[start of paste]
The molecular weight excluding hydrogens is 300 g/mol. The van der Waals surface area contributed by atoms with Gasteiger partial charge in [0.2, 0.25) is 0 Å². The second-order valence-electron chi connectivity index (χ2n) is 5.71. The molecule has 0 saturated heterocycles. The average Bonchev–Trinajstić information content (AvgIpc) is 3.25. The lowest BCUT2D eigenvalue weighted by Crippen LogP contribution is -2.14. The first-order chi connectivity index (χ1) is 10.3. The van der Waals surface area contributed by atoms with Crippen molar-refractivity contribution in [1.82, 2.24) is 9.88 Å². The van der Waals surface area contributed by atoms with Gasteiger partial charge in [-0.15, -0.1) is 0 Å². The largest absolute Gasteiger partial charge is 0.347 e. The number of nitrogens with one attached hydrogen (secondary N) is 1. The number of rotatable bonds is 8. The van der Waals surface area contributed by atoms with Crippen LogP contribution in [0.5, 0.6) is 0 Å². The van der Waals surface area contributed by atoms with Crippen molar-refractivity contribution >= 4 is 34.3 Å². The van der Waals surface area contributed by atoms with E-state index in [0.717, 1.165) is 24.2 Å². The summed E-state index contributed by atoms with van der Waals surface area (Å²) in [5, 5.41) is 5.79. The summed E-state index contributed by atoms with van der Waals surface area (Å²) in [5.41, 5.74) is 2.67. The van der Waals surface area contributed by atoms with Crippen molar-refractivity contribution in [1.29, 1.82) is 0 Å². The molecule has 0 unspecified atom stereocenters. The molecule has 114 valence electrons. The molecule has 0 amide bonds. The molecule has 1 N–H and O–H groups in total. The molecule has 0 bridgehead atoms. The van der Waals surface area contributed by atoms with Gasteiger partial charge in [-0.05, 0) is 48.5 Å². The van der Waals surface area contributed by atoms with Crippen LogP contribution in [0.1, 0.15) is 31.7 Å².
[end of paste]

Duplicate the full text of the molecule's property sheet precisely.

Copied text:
The molecular weight excluding hydrogens is 300 g/mol. The van der Waals surface area contributed by atoms with Gasteiger partial charge in [0.2, 0.25) is 0 Å². The second-order valence-electron chi connectivity index (χ2n) is 5.71. The molecule has 0 saturated heterocycles. The average Bonchev–Trinajstić information content (AvgIpc) is 3.25. The lowest BCUT2D eigenvalue weighted by Crippen LogP contribution is -2.14. The first-order chi connectivity index (χ1) is 10.3. The van der Waals surface area contributed by atoms with Crippen molar-refractivity contribution in [1.82, 2.24) is 9.88 Å². The van der Waals surface area contributed by atoms with Gasteiger partial charge in [-0.15, -0.1) is 0 Å². The largest absolute Gasteiger partial charge is 0.347 e. The number of nitrogens with one attached hydrogen (secondary N) is 1. The number of rotatable bonds is 8. The van der Waals surface area contributed by atoms with Crippen LogP contribution in [0.5, 0.6) is 0 Å². The van der Waals surface area contributed by atoms with Crippen molar-refractivity contribution >= 4 is 34.3 Å². The van der Waals surface area contributed by atoms with E-state index in [0.717, 1.165) is 24.2 Å². The summed E-state index contributed by atoms with van der Waals surface area (Å²) in [5, 5.41) is 5.79. The summed E-state index contributed by atoms with van der Waals surface area (Å²) in [5.41, 5.74) is 2.67. The van der Waals surface area contributed by atoms with Crippen molar-refractivity contribution in [1.29, 1.82) is 0 Å². The molecule has 0 unspecified atom stereocenters. The molecule has 114 valence electrons. The molecule has 0 amide bonds. The molecule has 1 N–H and O–H groups in total. The molecule has 0 bridgehead atoms. The van der Waals surface area contributed by atoms with Gasteiger partial charge in [-0.05, 0) is 48.5 Å². The van der Waals surface area contributed by atoms with Crippen LogP contribution in [0.1, 0.15) is 31.7 Å².